A marble discus, which dates to the fifth-fourth century BCE, was found by David Shalom, a lifeguard, while diving in the antiquities site of Yavne-Yam, next to Palmahim beach. The lifeguard gave the discus to the Israel Antiquities Authority.
The white discus, which is flat on one side and convex on the other, measures 20 centimeters in diameter. In the middle of the discus are a perforation and the remains of two circles that are painted around the center of it. This object has been identified as representing the pupil of an eye that adorned the bow of an ancient warship or cargo ship. Its Greek name is ophtalmoi and a lead coupling or bronze nail that was driven through the hole in the center of the discus was used to attach the object to the hull of the ship.
According to Kobi Sharvit, the director of the Marine Unit of the Israel Antiquities Authority, “We know from drawings on pottery vessels, pithoi and ancient coins, as well as from historic sources of the fifth century BCE that this model was very common on the bows of ships and was used to protect them from the evil eye and envy, and was meant as a navigation aid and to act as a pair of eyes which looked ahead and warned of danger. This decoration is also prevalent today on modern boats in Portugal, Malta, Greece and in the Far East.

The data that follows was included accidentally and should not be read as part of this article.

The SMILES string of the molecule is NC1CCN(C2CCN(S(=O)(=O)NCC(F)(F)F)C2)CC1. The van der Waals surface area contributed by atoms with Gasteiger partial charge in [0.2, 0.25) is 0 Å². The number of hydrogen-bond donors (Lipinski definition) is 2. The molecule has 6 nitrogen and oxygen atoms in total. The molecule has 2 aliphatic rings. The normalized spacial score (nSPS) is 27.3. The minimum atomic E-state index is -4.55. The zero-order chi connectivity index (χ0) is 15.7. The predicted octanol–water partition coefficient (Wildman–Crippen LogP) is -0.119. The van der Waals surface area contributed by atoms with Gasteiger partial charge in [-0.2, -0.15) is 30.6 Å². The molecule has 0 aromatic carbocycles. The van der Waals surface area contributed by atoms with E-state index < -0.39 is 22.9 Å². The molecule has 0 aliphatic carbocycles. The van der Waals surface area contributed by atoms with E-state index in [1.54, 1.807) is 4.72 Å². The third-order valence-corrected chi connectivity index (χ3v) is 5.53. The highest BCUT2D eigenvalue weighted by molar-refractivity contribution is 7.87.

Even though this item was common and one would expect that many such objects would be found, it is actually quite rare: to date we know of only four other such ancient artifacts that were discovered in the Mediterranean Sea. Two were recovered from ancient cargo shipwrecks (440-425 BCE) that were found along the western coast of Turkey between the islands of Samos and Chios at the site of Tektas Burnu and two items were recovered from the Mediterranean Sea off the coast of Israel: one from the Carmel coast and the other which was just discovered at Yavne-Yam.